In simple terms we also can say that there is a certain level of uncertainty in the reservoir models that are built from different impedance outcomes. Of course, we try and lower the uncertainty by introducing some constraints in the inversion process.
In geostatistical inversion we try and describe these possible outcomes, and by examining them we get an idea of the uncertainty inherent in the inversion process for the dataset under process.
♦ Colored inversion: It has been observed that the amplitude spectra of the acoustic impedance log can be described as fÎ±, where f is the frequency and Î± is a constant. Given the acoustic impedance logs in the area of interest, the value of Î± can be calculated so as to determine the spectral function.
A colored inversion operator is determined by mapping the mean log amplitude spectra to the mean amplitude spectra of seismic traces that have a phase change of minus 90 degrees.
Once the operator is determined, it is run on the input seismic data so as to obtain impedance data - colored inversion is fast and easy to implement.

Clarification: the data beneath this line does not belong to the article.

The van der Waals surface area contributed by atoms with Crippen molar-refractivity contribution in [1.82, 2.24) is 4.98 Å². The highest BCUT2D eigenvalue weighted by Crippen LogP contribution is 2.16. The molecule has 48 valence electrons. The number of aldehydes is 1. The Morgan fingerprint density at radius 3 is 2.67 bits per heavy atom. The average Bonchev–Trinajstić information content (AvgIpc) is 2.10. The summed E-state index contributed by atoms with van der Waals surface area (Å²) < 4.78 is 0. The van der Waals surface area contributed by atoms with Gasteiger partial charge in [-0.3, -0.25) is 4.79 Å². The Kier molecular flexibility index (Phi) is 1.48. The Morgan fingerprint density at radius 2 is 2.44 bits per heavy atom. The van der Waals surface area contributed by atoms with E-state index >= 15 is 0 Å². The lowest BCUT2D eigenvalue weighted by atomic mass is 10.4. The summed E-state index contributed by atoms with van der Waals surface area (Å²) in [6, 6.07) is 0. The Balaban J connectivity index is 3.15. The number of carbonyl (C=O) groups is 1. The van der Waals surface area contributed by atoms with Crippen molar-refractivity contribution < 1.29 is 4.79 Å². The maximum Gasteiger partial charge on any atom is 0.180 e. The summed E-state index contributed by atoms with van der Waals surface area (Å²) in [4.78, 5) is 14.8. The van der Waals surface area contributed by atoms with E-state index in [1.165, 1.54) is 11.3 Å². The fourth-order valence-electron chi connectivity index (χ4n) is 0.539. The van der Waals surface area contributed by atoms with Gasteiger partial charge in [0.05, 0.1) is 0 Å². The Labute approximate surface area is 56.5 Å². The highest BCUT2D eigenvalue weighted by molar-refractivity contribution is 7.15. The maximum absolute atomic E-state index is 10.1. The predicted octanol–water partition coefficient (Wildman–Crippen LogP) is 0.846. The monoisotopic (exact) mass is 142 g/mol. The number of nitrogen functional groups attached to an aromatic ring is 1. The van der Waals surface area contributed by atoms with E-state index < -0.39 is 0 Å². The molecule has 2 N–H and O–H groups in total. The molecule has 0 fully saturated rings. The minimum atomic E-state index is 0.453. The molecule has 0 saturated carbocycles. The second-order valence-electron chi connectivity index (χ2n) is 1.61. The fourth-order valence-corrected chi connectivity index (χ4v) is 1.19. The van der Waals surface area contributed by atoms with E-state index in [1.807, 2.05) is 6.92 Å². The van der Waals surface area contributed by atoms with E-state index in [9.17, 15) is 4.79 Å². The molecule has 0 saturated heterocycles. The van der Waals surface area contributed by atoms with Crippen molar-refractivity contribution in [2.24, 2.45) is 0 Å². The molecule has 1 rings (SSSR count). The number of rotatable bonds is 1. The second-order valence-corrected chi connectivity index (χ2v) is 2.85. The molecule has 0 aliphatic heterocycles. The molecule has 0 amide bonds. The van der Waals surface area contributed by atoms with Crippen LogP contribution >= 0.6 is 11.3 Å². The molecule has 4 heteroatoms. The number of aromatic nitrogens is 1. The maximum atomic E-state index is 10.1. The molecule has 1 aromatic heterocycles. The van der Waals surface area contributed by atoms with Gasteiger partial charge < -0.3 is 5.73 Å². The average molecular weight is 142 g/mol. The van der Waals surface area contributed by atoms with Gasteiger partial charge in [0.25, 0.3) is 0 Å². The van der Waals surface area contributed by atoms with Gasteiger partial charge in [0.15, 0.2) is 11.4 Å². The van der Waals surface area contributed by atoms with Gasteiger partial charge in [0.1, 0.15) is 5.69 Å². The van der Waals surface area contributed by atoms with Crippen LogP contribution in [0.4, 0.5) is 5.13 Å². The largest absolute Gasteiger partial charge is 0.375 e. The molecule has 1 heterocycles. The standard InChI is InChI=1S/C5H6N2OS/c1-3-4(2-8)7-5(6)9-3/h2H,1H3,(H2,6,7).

In figure 1, we show a segment of a seismic section from the Montney-Dawson area of British Columbia, Canada, where the Lower Triassic Montney and Doig play has garnered attention in the last decade or so.
The Montney Formation consists of interbedded shale, siltstone and sandstone in variable amounts. It is sub-divided into an Upper interval that is predominantly shale and the Lower interval that has siltstone-sandstone dominance.
The two intervals are separated by an unconformity that resulted from the tectonic uplift of the area.
The Upper Montney interval can be seen at the lower level of lithostrip to the left of the impedance section shown in figure 1b.
Overlying the Upper Montney interval is the Doig Formation, which is divided into three litho units, namely, the lower phosphate zone, middle siltstone shale zone and the upper calcareous siltstone.